which, again, I am sure was tested and works ... only not always.

How to test for proxy problems:
This may sound like a broken record: Grails Unit Test will not find these.
Integration tests may find them but few developers code integration test separating these essential test elements into separate Hibernate sessions:
  • data setup (given)
  • test itself   (when)
  • test asserts (then)
(that lack of session isolation applies to Grails framework itself as shown by this open bug:  So Grails integration tests, as they are typically coded today, may not find most of proxy related issues. Functional tests are the best bet again.

Next topic: 
So far I have focused a class of Hibernate side-effects, where:
  BankAccount.findByName('a1') //(1)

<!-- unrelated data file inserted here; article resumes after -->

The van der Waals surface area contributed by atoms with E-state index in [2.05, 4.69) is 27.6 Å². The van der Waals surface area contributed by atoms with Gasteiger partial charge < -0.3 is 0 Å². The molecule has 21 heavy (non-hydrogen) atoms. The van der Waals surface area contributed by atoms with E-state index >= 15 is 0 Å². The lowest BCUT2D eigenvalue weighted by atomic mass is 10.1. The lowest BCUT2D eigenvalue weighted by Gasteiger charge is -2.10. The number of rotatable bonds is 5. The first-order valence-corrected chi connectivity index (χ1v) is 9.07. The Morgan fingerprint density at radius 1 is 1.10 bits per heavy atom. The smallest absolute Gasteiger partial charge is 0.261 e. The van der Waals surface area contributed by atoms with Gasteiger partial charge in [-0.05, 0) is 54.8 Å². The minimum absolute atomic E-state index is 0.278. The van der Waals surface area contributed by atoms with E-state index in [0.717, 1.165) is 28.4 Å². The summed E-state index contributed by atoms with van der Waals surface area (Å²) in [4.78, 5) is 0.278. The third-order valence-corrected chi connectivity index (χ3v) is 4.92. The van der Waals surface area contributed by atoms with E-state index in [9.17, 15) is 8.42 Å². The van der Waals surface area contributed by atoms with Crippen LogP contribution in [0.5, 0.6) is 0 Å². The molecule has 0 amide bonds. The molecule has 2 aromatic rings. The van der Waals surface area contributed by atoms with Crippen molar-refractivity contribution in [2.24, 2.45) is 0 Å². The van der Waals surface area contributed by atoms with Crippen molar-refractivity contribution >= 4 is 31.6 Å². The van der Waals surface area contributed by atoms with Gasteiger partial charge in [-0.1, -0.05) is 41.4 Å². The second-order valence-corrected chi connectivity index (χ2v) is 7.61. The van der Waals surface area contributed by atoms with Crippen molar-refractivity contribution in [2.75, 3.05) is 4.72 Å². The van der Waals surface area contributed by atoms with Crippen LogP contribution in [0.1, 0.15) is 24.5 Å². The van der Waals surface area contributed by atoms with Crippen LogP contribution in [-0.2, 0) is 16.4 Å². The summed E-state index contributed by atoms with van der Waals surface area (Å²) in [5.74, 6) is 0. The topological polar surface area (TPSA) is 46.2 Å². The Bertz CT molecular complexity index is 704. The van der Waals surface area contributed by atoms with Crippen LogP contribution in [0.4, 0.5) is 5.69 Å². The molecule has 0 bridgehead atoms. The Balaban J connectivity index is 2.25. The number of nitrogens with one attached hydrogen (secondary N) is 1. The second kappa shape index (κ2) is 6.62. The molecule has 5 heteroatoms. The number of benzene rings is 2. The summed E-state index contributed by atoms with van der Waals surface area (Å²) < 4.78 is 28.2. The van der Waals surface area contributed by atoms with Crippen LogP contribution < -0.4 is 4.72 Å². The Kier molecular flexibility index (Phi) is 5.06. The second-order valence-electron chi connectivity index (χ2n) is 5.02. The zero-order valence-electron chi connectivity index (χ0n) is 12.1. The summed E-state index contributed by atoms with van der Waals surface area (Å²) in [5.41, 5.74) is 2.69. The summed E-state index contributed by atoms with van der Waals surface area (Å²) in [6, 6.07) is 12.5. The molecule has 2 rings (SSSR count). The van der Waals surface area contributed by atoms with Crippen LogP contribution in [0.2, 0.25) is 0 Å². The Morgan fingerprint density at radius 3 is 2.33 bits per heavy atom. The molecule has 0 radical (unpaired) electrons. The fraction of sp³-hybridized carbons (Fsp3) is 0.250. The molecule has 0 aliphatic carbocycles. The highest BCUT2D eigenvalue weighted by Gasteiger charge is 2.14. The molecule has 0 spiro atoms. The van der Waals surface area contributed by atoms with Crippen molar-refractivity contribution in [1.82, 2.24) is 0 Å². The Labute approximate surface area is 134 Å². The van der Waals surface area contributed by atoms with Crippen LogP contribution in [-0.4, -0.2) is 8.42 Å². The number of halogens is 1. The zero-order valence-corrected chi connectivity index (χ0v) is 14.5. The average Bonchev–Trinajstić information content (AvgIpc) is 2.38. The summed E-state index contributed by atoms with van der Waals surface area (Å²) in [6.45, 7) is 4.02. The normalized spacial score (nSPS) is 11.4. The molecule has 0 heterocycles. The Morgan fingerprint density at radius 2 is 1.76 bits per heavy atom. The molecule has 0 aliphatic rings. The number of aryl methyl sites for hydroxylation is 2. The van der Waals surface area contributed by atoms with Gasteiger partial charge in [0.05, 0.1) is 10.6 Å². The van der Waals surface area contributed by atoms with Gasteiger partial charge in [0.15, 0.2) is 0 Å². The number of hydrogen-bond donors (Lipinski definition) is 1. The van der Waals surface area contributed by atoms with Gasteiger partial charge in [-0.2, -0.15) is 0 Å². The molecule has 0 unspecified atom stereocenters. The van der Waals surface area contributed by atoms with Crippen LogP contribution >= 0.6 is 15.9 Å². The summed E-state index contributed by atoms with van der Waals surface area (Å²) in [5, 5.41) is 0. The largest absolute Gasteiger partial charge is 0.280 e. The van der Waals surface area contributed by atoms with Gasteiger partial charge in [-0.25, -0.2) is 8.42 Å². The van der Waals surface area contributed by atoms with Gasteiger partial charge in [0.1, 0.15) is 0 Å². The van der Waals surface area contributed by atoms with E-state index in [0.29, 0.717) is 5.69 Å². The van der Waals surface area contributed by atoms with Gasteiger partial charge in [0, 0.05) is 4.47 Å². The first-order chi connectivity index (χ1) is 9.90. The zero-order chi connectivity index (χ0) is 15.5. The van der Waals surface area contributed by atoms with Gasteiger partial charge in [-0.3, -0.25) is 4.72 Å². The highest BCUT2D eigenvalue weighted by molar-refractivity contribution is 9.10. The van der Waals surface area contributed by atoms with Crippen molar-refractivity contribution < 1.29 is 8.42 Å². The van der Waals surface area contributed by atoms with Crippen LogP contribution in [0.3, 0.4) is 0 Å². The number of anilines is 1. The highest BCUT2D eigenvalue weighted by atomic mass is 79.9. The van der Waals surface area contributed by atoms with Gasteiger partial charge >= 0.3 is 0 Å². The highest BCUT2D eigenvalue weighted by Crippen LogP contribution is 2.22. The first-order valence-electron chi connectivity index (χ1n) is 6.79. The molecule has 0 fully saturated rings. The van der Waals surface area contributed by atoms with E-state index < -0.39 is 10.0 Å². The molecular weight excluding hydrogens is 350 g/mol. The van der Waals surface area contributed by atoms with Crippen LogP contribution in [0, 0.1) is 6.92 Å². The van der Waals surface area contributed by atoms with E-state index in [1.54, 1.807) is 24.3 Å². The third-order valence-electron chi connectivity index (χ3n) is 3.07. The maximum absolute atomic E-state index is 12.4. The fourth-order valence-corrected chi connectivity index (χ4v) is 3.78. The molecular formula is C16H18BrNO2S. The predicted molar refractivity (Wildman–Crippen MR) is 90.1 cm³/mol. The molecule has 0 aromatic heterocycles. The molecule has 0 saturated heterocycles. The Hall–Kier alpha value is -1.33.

someOtherCode()              //(2)

adding isolated query (1) changes behavior of code (2).

I want to continue discussion about side-effects, but from a somewhat different angle. In post 1, I have promised not to talk about auto-saving, I will break that promise.  There are some very 'interesting' aspects of auto-saving worth examining,  for example, I sometimes get DB update operation errors from issuing a finder query.  I will try to examine a few of these interesting things.  Things that happen as a consequence of Hibernate design decision to make a major side-effect, like SQL update or insert operation, implicit and invisible.

Monday, August 11, 2014

I don't like Grails/Hibernate part 3. DuplicateKeyException: Catch it if you can.